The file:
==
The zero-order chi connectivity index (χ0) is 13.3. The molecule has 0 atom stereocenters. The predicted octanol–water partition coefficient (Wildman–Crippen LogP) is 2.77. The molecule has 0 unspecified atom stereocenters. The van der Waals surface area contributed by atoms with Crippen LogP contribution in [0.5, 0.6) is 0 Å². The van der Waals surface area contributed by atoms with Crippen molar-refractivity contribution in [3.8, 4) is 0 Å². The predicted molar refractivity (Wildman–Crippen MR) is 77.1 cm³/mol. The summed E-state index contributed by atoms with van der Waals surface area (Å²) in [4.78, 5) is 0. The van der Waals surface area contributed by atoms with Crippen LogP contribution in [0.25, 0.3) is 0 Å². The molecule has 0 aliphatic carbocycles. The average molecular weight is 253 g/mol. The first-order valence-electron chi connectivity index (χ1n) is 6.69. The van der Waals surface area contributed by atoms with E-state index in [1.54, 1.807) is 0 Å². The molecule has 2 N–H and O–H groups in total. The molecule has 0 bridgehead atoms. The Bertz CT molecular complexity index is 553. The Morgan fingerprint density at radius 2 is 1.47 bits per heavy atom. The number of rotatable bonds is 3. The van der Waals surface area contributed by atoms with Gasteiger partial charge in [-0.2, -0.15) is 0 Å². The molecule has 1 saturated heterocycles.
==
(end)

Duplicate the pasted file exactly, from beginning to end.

The zero-order chi connectivity index (χ0) is 13.3. The molecule has 0 atom stereocenters. The predicted octanol–water partition coefficient (Wildman–Crippen LogP) is 2.77. The molecule has 0 unspecified atom stereocenters. The van der Waals surface area contributed by atoms with Crippen LogP contribution in [0.5, 0.6) is 0 Å². The van der Waals surface area contributed by atoms with Crippen molar-refractivity contribution in [3.8, 4) is 0 Å². The predicted molar refractivity (Wildman–Crippen MR) is 77.1 cm³/mol. The summed E-state index contributed by atoms with van der Waals surface area (Å²) in [4.78, 5) is 0. The van der Waals surface area contributed by atoms with Crippen LogP contribution in [0.25, 0.3) is 0 Å². The molecule has 0 aliphatic carbocycles. The average molecular weight is 253 g/mol. The first-order valence-electron chi connectivity index (χ1n) is 6.69. The van der Waals surface area contributed by atoms with E-state index in [1.54, 1.807) is 0 Å². The molecule has 2 N–H and O–H groups in total. The molecule has 0 bridgehead atoms. The Bertz CT molecular complexity index is 553. The Morgan fingerprint density at radius 2 is 1.47 bits per heavy atom. The number of rotatable bonds is 3. The van der Waals surface area contributed by atoms with Gasteiger partial charge in [-0.2, -0.15) is 0 Å². The molecule has 1 saturated heterocycles.